To sum up, the impact of music on the bioelectrical activity of the brain is being investigated in various contexts. Starting from a healthy population, studies also seek to determine the effect of music in such conditions as disorders of consciousness, psychiatric diseases and chronic conditions, as well as to further explore the role of music for rehabilitation purposes. A brainwave spectral analysis is a powerful tool for these studies as it provides deep and objective insights into the effects of music on the brain. Further investigations in this field would not only deepen our knowledge of musical processing but would also open new perspectives for the use of music in clinical and therapeutic practices.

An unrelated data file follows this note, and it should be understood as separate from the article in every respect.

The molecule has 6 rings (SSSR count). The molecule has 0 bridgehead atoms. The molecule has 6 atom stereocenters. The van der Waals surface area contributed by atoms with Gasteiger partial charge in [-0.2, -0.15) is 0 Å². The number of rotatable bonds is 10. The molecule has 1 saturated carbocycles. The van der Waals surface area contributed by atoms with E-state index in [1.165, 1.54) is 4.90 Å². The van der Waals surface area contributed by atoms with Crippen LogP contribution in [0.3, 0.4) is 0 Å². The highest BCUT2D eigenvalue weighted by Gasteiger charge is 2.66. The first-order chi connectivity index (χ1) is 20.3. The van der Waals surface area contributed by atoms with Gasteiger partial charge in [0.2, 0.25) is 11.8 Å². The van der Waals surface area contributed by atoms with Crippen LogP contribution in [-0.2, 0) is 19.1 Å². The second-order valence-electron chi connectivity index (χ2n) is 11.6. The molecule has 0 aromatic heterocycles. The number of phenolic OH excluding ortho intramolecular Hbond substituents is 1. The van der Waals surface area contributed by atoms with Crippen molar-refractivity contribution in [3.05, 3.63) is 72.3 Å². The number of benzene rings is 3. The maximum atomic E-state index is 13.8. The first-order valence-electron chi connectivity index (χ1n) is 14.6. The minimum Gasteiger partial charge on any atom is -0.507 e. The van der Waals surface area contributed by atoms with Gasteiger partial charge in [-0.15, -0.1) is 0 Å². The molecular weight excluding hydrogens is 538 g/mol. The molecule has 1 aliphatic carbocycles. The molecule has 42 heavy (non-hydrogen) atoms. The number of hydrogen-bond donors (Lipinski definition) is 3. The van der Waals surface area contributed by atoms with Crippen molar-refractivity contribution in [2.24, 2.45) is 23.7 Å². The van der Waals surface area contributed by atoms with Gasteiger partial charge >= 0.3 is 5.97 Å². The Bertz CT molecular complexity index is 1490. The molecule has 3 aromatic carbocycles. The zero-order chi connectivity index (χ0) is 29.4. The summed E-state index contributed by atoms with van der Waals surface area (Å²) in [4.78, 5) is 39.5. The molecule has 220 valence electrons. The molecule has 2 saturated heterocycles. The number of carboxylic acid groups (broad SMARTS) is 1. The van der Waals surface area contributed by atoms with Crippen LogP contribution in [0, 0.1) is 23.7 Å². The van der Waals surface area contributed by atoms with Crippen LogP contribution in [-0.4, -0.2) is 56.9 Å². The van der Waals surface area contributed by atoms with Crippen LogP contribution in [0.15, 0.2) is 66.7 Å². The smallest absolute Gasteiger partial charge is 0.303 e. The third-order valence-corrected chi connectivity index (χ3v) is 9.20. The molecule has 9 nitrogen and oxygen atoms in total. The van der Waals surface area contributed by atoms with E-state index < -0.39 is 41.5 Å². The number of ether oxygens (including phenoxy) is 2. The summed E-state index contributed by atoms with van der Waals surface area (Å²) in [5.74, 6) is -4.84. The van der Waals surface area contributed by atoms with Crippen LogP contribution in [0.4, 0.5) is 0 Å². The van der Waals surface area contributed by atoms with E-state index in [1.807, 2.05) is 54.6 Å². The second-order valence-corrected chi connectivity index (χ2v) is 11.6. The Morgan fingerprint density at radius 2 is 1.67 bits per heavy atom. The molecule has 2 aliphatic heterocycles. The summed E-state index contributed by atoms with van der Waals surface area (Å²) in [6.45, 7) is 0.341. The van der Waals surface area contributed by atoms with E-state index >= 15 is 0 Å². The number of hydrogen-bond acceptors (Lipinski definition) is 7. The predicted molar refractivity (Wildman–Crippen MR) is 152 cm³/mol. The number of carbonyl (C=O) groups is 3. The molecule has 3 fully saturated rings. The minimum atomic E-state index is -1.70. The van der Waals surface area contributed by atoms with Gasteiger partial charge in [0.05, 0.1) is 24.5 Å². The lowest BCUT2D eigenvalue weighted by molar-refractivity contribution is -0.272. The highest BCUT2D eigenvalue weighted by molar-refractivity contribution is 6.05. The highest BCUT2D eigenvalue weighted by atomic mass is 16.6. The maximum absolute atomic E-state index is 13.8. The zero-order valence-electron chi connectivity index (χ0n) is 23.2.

Authors would like to thank Robert Prybyla and Apolina Sarpailienė for editing the language.

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This research did not receive any specific grants from the funding agencies in the public, commercial, or non-profit sectors.

Domantė Kučikienė, Rūta Praninskienė